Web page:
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The rise and fall, and possible rise again, of Captain Marvel

by  in Comic News Comment
The rise and fall, and possible rise again, of Captain Marvel

NPR’s Glen Weldon recounts the history of the Marvel Family, and wonders why Captain Marvel, whose comics once out-sold Superman’s, isn’t more popular.

“He’s what other superheroes would be if they, like him, had skipped the ’60s altogether,” Weldon writes, “when superheroes began to develop personalities and — as rapidly followed — neuroses. He’s what other superheroes would look like, if they weren’t so heavily encumbered by the years of backstory and tortured exegesis that we middle-aged comic book fans eagerly pore over like Talmudic scholars.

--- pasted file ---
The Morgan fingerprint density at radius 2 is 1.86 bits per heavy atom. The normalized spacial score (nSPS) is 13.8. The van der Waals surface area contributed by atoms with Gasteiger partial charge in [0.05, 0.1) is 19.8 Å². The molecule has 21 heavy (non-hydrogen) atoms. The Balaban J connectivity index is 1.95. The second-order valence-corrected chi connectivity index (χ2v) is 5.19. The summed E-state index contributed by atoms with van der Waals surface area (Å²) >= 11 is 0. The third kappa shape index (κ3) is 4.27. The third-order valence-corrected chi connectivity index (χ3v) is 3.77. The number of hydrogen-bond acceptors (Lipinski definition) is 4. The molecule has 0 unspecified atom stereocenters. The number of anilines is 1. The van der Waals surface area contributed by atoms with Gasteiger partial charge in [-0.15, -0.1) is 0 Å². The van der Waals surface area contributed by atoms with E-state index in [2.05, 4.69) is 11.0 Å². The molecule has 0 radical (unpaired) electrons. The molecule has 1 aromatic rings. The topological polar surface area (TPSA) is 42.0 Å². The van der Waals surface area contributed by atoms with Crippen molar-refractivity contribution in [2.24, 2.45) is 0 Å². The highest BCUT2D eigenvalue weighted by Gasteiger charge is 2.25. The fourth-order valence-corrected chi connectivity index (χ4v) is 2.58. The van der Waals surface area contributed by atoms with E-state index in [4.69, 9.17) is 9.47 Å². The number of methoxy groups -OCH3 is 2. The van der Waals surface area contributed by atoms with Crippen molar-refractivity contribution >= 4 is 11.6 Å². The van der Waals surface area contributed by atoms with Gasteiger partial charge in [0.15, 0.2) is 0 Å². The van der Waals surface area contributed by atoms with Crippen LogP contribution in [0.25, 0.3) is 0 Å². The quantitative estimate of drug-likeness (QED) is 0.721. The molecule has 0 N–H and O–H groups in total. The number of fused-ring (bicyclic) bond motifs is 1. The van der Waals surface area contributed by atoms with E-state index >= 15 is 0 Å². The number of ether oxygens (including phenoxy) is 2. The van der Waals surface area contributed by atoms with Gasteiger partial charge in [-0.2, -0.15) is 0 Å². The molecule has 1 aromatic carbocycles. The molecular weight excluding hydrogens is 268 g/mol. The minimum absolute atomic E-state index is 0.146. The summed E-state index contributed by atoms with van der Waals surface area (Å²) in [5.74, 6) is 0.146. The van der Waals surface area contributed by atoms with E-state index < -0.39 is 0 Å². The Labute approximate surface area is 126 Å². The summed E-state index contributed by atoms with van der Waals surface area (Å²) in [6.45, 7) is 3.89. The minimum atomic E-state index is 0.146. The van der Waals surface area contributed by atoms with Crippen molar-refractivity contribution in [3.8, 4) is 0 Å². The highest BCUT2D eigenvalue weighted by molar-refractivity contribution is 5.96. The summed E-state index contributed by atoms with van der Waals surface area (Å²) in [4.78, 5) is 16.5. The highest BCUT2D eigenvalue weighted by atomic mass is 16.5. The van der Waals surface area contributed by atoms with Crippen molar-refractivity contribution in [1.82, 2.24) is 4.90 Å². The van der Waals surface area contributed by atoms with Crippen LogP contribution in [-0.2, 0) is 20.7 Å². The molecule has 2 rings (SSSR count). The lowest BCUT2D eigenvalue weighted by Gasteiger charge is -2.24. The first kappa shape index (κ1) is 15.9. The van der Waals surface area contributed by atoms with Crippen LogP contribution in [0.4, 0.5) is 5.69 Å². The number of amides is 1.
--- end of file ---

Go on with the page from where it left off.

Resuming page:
“No wonder the theology of his origin doesn’t scan, and he sports a mysterious, quasi-military title, and that he’s friends with talking tigers. Captain Marvel is what Billy Batson — and kids like him, if they still exist — imagine, when they image a superhero.

Weldon sees promise, though, in the all-ages Billy Batson and the Magic of Shazam! which jettisons continuity and modern-superhero seriousness in favor of an attitude more closely akin to, “Lighten up, nerds, comics should be fun. Hey, look! A bunny in a cape!”

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